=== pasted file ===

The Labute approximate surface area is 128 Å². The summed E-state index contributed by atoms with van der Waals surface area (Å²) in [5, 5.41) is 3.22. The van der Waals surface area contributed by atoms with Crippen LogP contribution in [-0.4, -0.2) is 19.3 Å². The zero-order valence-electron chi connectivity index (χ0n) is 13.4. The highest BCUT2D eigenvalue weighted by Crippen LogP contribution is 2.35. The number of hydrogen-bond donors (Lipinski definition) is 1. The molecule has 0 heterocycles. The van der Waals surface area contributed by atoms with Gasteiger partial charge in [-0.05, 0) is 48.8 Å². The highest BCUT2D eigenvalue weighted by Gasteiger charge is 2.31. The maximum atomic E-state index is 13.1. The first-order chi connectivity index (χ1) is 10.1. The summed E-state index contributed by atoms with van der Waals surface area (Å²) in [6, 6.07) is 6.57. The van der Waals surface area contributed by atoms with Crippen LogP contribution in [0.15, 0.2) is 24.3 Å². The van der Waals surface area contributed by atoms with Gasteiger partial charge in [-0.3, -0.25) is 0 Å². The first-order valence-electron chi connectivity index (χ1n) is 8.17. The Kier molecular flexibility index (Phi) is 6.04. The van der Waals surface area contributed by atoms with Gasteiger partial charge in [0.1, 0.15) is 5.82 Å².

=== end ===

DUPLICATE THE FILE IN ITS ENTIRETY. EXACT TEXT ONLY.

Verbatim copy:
The Labute approximate surface area is 128 Å². The summed E-state index contributed by atoms with van der Waals surface area (Å²) in [5, 5.41) is 3.22. The van der Waals surface area contributed by atoms with Crippen LogP contribution in [-0.4, -0.2) is 19.3 Å². The zero-order valence-electron chi connectivity index (χ0n) is 13.4. The highest BCUT2D eigenvalue weighted by Crippen LogP contribution is 2.35. The number of hydrogen-bond donors (Lipinski definition) is 1. The molecule has 0 heterocycles. The van der Waals surface area contributed by atoms with Gasteiger partial charge in [-0.05, 0) is 48.8 Å². The highest BCUT2D eigenvalue weighted by Gasteiger charge is 2.31. The maximum atomic E-state index is 13.1. The first-order chi connectivity index (χ1) is 10.1. The summed E-state index contributed by atoms with van der Waals surface area (Å²) in [6, 6.07) is 6.57. The van der Waals surface area contributed by atoms with Crippen LogP contribution in [0.15, 0.2) is 24.3 Å². The van der Waals surface area contributed by atoms with Gasteiger partial charge in [-0.3, -0.25) is 0 Å². The first-order valence-electron chi connectivity index (χ1n) is 8.17. The Kier molecular flexibility index (Phi) is 6.04. The van der Waals surface area contributed by atoms with Gasteiger partial charge in [0.1, 0.15) is 5.82 Å².